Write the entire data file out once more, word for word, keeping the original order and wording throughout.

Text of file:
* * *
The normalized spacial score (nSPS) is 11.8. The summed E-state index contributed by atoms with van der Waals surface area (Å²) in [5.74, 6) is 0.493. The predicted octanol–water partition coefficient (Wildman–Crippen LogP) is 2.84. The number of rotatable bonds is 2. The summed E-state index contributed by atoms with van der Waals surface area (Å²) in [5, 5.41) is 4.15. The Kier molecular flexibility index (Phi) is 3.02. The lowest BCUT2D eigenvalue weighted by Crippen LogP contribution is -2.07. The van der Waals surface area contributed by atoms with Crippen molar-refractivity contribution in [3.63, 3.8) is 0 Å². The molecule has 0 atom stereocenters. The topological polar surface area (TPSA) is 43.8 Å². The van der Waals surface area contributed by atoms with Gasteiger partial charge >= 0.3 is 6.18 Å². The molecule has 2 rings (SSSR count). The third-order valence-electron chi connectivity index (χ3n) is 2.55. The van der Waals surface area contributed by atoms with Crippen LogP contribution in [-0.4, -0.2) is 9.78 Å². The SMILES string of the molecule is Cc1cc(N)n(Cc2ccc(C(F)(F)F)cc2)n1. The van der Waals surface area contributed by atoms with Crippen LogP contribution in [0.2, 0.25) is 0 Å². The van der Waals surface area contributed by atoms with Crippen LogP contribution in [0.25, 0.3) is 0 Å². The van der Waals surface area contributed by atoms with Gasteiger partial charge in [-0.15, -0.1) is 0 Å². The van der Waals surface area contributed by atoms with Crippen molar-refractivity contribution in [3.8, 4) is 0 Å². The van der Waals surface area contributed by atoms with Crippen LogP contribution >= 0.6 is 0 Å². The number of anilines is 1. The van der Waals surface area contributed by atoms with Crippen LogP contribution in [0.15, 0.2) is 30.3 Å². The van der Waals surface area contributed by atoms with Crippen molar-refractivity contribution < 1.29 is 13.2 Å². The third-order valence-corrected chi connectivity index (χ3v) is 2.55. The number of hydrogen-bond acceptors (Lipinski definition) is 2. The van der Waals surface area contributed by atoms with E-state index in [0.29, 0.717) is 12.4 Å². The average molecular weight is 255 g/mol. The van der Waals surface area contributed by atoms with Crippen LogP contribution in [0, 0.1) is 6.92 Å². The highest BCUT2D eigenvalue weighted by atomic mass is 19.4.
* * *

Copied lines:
The normalized spacial score (nSPS) is 11.8. The summed E-state index contributed by atoms with van der Waals surface area (Å²) in [5.74, 6) is 0.493. The predicted octanol–water partition coefficient (Wildman–Crippen LogP) is 2.84. The number of rotatable bonds is 2. The summed E-state index contributed by atoms with van der Waals surface area (Å²) in [5, 5.41) is 4.15. The Kier molecular flexibility index (Phi) is 3.02. The lowest BCUT2D eigenvalue weighted by Crippen LogP contribution is -2.07. The van der Waals surface area contributed by atoms with Crippen molar-refractivity contribution in [3.63, 3.8) is 0 Å². The molecule has 0 atom stereocenters. The topological polar surface area (TPSA) is 43.8 Å². The van der Waals surface area contributed by atoms with Gasteiger partial charge >= 0.3 is 6.18 Å². The molecule has 2 rings (SSSR count). The third-order valence-electron chi connectivity index (χ3n) is 2.55. The van der Waals surface area contributed by atoms with Crippen LogP contribution in [-0.4, -0.2) is 9.78 Å². The SMILES string of the molecule is Cc1cc(N)n(Cc2ccc(C(F)(F)F)cc2)n1. The van der Waals surface area contributed by atoms with Crippen LogP contribution in [0.2, 0.25) is 0 Å². The van der Waals surface area contributed by atoms with Crippen LogP contribution in [0.25, 0.3) is 0 Å². The van der Waals surface area contributed by atoms with Gasteiger partial charge in [-0.15, -0.1) is 0 Å². The van der Waals surface area contributed by atoms with Crippen molar-refractivity contribution in [3.8, 4) is 0 Å². The van der Waals surface area contributed by atoms with Crippen LogP contribution >= 0.6 is 0 Å². The number of anilines is 1. The van der Waals surface area contributed by atoms with Crippen LogP contribution in [0.15, 0.2) is 30.3 Å². The van der Waals surface area contributed by atoms with Crippen molar-refractivity contribution < 1.29 is 13.2 Å². The third-order valence-corrected chi connectivity index (χ3v) is 2.55. The number of hydrogen-bond acceptors (Lipinski definition) is 2. The van der Waals surface area contributed by atoms with E-state index in [0.29, 0.717) is 12.4 Å². The average molecular weight is 255 g/mol. The van der Waals surface area contributed by atoms with Crippen LogP contribution in [0, 0.1) is 6.92 Å². The highest BCUT2D eigenvalue weighted by atomic mass is 19.4.